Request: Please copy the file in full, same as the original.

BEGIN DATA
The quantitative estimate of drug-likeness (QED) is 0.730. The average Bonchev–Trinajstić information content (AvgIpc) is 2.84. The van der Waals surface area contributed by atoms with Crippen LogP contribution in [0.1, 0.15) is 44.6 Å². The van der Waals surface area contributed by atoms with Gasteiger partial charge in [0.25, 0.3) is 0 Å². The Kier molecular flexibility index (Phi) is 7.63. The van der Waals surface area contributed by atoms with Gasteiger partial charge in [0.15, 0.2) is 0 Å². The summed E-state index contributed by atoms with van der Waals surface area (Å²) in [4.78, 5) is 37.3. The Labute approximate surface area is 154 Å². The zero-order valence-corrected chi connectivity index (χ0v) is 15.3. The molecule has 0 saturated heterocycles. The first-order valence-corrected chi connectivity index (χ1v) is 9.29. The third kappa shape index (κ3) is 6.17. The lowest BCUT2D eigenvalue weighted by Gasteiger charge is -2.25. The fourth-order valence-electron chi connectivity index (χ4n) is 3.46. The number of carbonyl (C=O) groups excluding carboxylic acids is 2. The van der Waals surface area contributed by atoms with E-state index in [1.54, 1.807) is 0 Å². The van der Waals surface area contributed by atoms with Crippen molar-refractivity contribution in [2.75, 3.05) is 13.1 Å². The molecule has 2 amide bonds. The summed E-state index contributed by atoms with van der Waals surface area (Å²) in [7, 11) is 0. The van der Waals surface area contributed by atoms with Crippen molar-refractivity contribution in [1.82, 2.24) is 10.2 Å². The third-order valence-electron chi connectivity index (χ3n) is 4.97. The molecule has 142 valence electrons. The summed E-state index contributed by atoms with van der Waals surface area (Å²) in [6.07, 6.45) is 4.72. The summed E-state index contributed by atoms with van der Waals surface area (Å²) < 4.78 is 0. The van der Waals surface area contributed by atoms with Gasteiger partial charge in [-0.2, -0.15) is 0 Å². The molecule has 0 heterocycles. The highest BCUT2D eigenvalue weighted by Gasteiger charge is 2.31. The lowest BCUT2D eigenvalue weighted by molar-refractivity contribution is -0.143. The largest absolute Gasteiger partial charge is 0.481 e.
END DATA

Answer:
The quantitative estimate of drug-likeness (QED) is 0.730. The average Bonchev–Trinajstić information content (AvgIpc) is 2.84. The van der Waals surface area contributed by atoms with Crippen LogP contribution in [0.1, 0.15) is 44.6 Å². The van der Waals surface area contributed by atoms with Gasteiger partial charge in [0.25, 0.3) is 0 Å². The Kier molecular flexibility index (Phi) is 7.63. The van der Waals surface area contributed by atoms with Gasteiger partial charge in [0.15, 0.2) is 0 Å². The summed E-state index contributed by atoms with van der Waals surface area (Å²) in [4.78, 5) is 37.3. The Labute approximate surface area is 154 Å². The zero-order valence-corrected chi connectivity index (χ0v) is 15.3. The molecule has 0 saturated heterocycles. The first-order valence-corrected chi connectivity index (χ1v) is 9.29. The third kappa shape index (κ3) is 6.17. The lowest BCUT2D eigenvalue weighted by Gasteiger charge is -2.25. The fourth-order valence-electron chi connectivity index (χ4n) is 3.46. The number of carbonyl (C=O) groups excluding carboxylic acids is 2. The van der Waals surface area contributed by atoms with E-state index in [1.54, 1.807) is 0 Å². The van der Waals surface area contributed by atoms with Crippen molar-refractivity contribution in [2.75, 3.05) is 13.1 Å². The molecule has 2 amide bonds. The summed E-state index contributed by atoms with van der Waals surface area (Å²) in [7, 11) is 0. The van der Waals surface area contributed by atoms with Crippen molar-refractivity contribution in [1.82, 2.24) is 10.2 Å². The third-order valence-electron chi connectivity index (χ3n) is 4.97. The molecule has 142 valence electrons. The summed E-state index contributed by atoms with van der Waals surface area (Å²) in [6.07, 6.45) is 4.72. The summed E-state index contributed by atoms with van der Waals surface area (Å²) < 4.78 is 0. The van der Waals surface area contributed by atoms with Gasteiger partial charge in [-0.2, -0.15) is 0 Å². The molecule has 0 heterocycles. The highest BCUT2D eigenvalue weighted by Gasteiger charge is 2.31. The lowest BCUT2D eigenvalue weighted by molar-refractivity contribution is -0.143. The largest absolute Gasteiger partial charge is 0.481 e.